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The implications of credit risk transfer for the credit channel
by Mari L. Robertson
International Journal of Monetary Economics and Finance (IJMEF), Vol. 6, No. 4, 2013


Abstract: Growth in new instruments designed to trade credit risk has significant implications for the conduct of monetary policy through banks. This paper considers the effects of three credit risk transfer instruments - securitised assets, secondary market syndicated loans, and credit derivatives - on the credit channel of the transmission mechanism. With alternative funding opportunities, a new theoretical framework focuses on the ability of monetary policy to impact the financial condition of banks as borrowers in credit markets. Evidence of the credit channel is tested for in a factor-augmented vector autoregression (FAVAR) model. The results show no support for the existence of a traditional bank lending channel that functions through deposits and the supply of bank credit but demonstrate credit channel effects in higher bank funding costs, which are passed on to bank business loan and nonbank commercial mortgage borrowers. The results suggest that credit risk transfer has transformed some credit markets so that monetary policy remains effective through the cost of credit.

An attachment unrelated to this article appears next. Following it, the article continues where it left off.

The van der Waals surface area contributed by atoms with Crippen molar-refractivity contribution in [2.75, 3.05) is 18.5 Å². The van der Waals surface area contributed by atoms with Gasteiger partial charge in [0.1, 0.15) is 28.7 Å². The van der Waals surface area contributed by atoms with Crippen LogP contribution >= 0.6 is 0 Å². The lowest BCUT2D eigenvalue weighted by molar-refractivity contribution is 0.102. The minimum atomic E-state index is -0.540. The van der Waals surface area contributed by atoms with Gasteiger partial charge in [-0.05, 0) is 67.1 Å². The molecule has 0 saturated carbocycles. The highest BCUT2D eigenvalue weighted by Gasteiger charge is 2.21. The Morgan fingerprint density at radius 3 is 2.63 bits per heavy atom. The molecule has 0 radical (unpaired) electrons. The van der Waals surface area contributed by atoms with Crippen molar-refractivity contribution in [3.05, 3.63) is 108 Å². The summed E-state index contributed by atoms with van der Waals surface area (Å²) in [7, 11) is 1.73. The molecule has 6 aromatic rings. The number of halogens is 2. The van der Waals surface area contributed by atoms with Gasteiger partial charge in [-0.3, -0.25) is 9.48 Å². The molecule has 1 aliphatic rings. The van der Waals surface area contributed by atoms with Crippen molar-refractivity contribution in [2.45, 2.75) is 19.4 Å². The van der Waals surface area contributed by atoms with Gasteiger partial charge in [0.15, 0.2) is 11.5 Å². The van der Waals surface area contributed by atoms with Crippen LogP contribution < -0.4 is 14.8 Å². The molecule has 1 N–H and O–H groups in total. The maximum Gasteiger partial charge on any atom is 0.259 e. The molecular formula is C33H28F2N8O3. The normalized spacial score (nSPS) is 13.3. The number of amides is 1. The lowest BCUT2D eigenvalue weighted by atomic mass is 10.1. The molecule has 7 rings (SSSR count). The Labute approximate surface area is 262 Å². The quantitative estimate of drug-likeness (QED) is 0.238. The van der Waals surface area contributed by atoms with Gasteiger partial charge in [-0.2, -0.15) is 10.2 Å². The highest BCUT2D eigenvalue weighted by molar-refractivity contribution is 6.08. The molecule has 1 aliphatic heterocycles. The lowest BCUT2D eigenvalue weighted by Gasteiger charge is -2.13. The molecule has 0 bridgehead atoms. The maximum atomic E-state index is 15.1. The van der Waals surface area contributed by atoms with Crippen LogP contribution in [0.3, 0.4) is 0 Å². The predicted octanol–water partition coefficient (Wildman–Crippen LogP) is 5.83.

Online publication date: Fri, 21-Mar-2014


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